Having worked in the tax and accounting field, I have had the pleasure of working with many tax professionals. One topic that often arises, in particular at trade shows, is tax software. You have your loyal Drake followers, your Lacerte advocates and everything in-between. Value is one term you hear a lot when you are in the Drake circle. For Lacerte, it’s a workhorse that is complete and very efficient in regards to entry style. The fact is that renewal rates in the industry are very strong and usually run in the 95% range across the board. On occasion, you will have a tax software company make a mistake or two that cost them a few points off their renewal rate but in general the rates stay very stable. The point I want to discuss today is for new preparers or preparers that have finally realized that consumer DIY software is not the right fit to run a growing business.Budget
The most obvious place to start is with your budget or so you might think. The ‘budget’ is important but I see a lot of new preparers with lofty plans gravitating to software they will outgrow in 3-4 years, or worse yet, it is not the right fit from the start. The word ‘cheap’ comes to mind as well, opting for the lowest priced software versus purchasing what they really need to fit their business. Here are some important questions to ask when deciding on tax software:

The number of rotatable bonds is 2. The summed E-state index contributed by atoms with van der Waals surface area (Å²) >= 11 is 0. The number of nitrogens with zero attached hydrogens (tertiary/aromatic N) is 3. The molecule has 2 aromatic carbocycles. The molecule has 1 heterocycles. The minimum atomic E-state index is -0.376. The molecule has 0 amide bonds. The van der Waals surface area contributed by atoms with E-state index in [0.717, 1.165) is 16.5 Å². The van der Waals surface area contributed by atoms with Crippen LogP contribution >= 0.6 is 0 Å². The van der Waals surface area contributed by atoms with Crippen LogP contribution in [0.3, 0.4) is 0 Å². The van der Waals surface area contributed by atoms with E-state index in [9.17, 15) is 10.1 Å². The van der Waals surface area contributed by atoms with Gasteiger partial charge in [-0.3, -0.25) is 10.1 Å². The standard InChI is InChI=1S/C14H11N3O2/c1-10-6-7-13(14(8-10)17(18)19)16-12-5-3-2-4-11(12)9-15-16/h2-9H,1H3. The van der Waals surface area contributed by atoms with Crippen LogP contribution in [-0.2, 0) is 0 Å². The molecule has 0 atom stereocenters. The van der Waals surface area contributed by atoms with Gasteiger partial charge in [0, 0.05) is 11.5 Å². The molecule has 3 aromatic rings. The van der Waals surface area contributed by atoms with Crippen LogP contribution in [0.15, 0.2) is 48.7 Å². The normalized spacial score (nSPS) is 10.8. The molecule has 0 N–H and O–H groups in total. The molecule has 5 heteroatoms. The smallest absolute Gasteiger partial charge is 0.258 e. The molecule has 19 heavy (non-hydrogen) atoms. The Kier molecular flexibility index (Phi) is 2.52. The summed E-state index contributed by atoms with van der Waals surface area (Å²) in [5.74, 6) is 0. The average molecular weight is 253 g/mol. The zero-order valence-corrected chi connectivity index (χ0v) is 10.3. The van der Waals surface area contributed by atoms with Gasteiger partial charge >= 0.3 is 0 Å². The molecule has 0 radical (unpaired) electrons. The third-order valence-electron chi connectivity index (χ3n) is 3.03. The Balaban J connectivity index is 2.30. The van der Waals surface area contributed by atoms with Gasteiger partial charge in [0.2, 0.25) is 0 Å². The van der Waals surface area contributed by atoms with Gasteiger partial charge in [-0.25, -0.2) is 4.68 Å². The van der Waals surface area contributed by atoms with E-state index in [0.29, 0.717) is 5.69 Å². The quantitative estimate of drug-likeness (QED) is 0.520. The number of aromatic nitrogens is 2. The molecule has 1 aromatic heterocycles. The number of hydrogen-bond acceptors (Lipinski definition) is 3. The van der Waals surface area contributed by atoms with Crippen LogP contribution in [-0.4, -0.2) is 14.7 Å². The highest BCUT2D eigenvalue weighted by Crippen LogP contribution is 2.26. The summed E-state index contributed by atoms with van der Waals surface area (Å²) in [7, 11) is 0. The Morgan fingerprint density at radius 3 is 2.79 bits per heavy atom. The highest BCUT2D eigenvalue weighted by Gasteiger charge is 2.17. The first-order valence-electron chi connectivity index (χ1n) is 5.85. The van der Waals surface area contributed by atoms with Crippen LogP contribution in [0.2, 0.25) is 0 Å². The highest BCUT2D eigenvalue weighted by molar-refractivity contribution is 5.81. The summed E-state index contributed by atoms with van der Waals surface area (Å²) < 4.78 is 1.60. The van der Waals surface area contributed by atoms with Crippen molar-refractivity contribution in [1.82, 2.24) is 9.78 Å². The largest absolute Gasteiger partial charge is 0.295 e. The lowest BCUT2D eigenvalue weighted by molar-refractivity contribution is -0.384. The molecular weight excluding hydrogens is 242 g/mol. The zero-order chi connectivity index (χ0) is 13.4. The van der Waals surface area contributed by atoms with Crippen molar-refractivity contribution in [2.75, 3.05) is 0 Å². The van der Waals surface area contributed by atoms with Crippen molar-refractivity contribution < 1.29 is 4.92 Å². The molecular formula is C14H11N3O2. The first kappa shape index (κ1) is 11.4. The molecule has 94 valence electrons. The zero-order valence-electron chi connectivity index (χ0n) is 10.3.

What type of returns you will support?
Will you have multi-state returns or do you want to include states outside your own.
What about business returns or non-profit?
What is your expected traffic based on your marketing efforts?
What is your market demographic?
Will you need to offer bank products like refund transfers?
Will you hire staff and have to train them?
You get my point. There is a lot to consider when you’re hanging your shingle.
You could spend 30 mins in one program and 2 hrs. in another doing the exact same return. If you bill by the type of return, then you are losing money using the slower program. Accounting work is also another vehicle to earn income.
Does your vendor offer a good accounting program that provides integration or does your tax software integrate with another accounting program?
Is the integration easy to use or does it take less time to enter the data manually?
I have seen integration that is easy and seamless and I have seen supposed integration that would stump Stephen Hawking.
These are some good questions to get started on choosing the right software. We'll be sharing more tips like these along the way. Comment below for any questions or comments! We'd love to discuss more of what works and what doesnt for everyone in the tax preparation business.